By Tam Hussein
April 12th, 2017
I entered Najiyeh, a small town of no consequence, without their permission. The town claimed to be an ISIS principality. The claim seemed ridiculous but as we drove in to the town it seemed less so. They had fixed the prices, the markets were bustling, even the gold shops were open. It was a stark contrast to what I had heard about their ‘state’. I understood why the people accepted their rule; order is key in conflict especially in one as brutal as this. Even non-ISIS people in the surrounding countryside told me good things about them. “You could bring your case to their courts”, they would say, “and it would be resolved with out fear or favour”. Their entry reminded me of the Taliban being welcomed with loud cheering and flowers in Kabul but they left with the inhabitants shaving off their beards and smoking cigarettes even if they had never touched one before.
A few months later I met Abu ‘Ali in Tarsus, Turkey. The young commander from Ansar al-Sham looked like a young St. Paul, dark black beard with long hair that was slightly thinning on top. He was recovering from a leg injury that if miracles weren’t real, should mean him being minus one leg. The wound was horror personified. Abu ‘Ali informed me that the people alongside the local battalions had kicked ISIS out of Najiyeh.
“Why?” I asked.
“They were harsh people” he replied, I noticed disappointment in his face, it was as if they had betrayed the Syrians. The Revolution, if you will, had made these insignificant men into Mujahideen, warriors of God. Some of these men had been eking out their existence as smugglers, farmers or hiding from the authorities. The Revolution had made them. Now the likes of Abu ‘Ali who had emerged from the mosques calling for the removal of Assad, facing live bullets after Friday prayers were lectured to by Abu so-and-so al-Britani who, only six months ago, was checking out some winding girl’s batty rider in some funked up club. Here came Abu so-and-so to the land of Muslim scholarship and lectured the people on the intricacies of kufr, taghut, tawheed and the incompatibility of Islamic theology with democracy. Syrians didn’t need lessons in creed. They wanted to stop the barrel bombs from killing their children.
A few years later in Saraqeb, whilst filming with Jund al-Aqsa, I was told that the local leader of Ahrar al-Sham had shot the local ISIS emir in the back. The ISIS emir, a native of the city, considered it sacrilege to turn his gun against his co-religionists. However, the leader of Ahrar had no compulsion in dispatching him to eternity. The people had liked the ISIS emir but these same people had also defaced the testimony of faith in the Islamic State’s court house. They wrote sarcastic comments over it. ISIS would no doubt consider it apostasy, still none of the locals had renounced Islam but they too, like the Kabulis had shaved off their beards, increased their smoking even though they readily admitted that smoking was ‘forbidden’ in Islam. More recently, incredulously, I heard an Iraqi man preferring the Iranian backed Shi’te militia, the Popular Mobilisation Group in Mosul instead of ISIS. Moslawis had few issues in raising the Iraqi flag and lowering the ISIS flag, even though everyone knew that the former banner was born in the gentlemen’s clubs in London and the latter in Abbasid Baghdad. And yet without any sense of irony, Moslawis had preferred the latter. Why when everyone professed to be Muslims, did the ISIS come to this? Why did al-Baghdadi’s nascent project fail?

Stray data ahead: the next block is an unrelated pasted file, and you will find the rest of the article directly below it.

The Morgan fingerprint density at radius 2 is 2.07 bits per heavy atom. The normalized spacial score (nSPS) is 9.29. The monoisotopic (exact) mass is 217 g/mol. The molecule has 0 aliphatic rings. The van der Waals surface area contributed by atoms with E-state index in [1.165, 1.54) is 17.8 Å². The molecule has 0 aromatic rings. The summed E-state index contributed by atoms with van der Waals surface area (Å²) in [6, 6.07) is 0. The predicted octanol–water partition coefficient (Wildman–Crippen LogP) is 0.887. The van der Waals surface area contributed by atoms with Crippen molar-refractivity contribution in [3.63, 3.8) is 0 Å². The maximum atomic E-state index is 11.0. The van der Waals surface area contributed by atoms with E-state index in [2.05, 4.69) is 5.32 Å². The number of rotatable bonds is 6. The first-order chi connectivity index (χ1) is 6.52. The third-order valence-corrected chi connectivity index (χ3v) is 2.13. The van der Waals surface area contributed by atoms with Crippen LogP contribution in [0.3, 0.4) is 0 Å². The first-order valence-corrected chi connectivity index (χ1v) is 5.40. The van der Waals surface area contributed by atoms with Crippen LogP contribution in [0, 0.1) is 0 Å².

Arguably, ISIS did not lose because of a determined opponent, for they are not short of courage and military experts attest to their mastery of asymmetric warfare. ISIS lost because the local populace stopped believing in them. So much so that the people reviled them more than they reviled Assad. People hate Assad because he killed their children but they hate ISIS for stabbing them in the back whilst they were trying to overthrow former. Assad never claimed to be ‘Islamic’ and in a way, nothing was expected from him. He could do what he wanted, he was after all from a long tradition of Middle Eastern tyrants who crushed uprisings whether they be Muslim Brotherhood, Iraqi marsh Arabs or Shi’ites. Brutal cruelty was expected. Even though the deaths inflicted by ISIS remain minuscule compared to the former, when ISIS claimed to be ‘Islamic’ and acted with such wanton cruelty, it provoked disgust and revulsion from even the most dissolute of Muslims. Even that hard drinking, stripper ogling Muslim who puts his head down on the carpet once a year if that, knows that the bar has been raised. He knows that it is unbefitting for a ‘holy warrior’ to behave thus.
Whatever Graeme Wood argues about ISIS and its level of ‘Islamicness’, what Ahmed on the street recognises instinctively is that al-Baghdadi and his group are far from ‘Islamic’; no Fatwa needed. Muslims are inculcated with a conception of what a Mujahid or ‘holy warrior’ is meant to be. The stories of the Companions of the Prophet, Hamza the lion of God or Omar Mokhtar the lion of the desert, both usually in the guise of Anthony Quinn are found in their mothers’ milk. Sons are named Mujahid, Ghazi, Faris and Shaheed in the hope that they epitomise that exceptional person who perfects his moral and martial virtues in a situation where bestial brutality is permissible and yet he manages to retain his humanity. The nobility of man is truly tested in war.
It is here that al-Baghdadi and his men have failed so miserably. His heroes who populate the telegram channels make Muslims recoil. Abu Muhammad al-Adnani, his deputy, is certainly eloquent and no doubt courageous but ordinary in his brutality and harshness, no matter how many texts his eulogist claims he has studied. Jihadi John too is ordinary in his inhumanity. Go to the local halal butcher on Harrow Road, London and he will tell you that Islamic rites dictate that an animal should be given its final sip of water and slaughtered away from the gaze of another animal to lessen its distress and that of the other animals. Yet, here stands Jihadi John slaughtering innocent men in front of the whole world so brazenly. There is no sense of shame, even Cain felt ashamed after he killed Abel.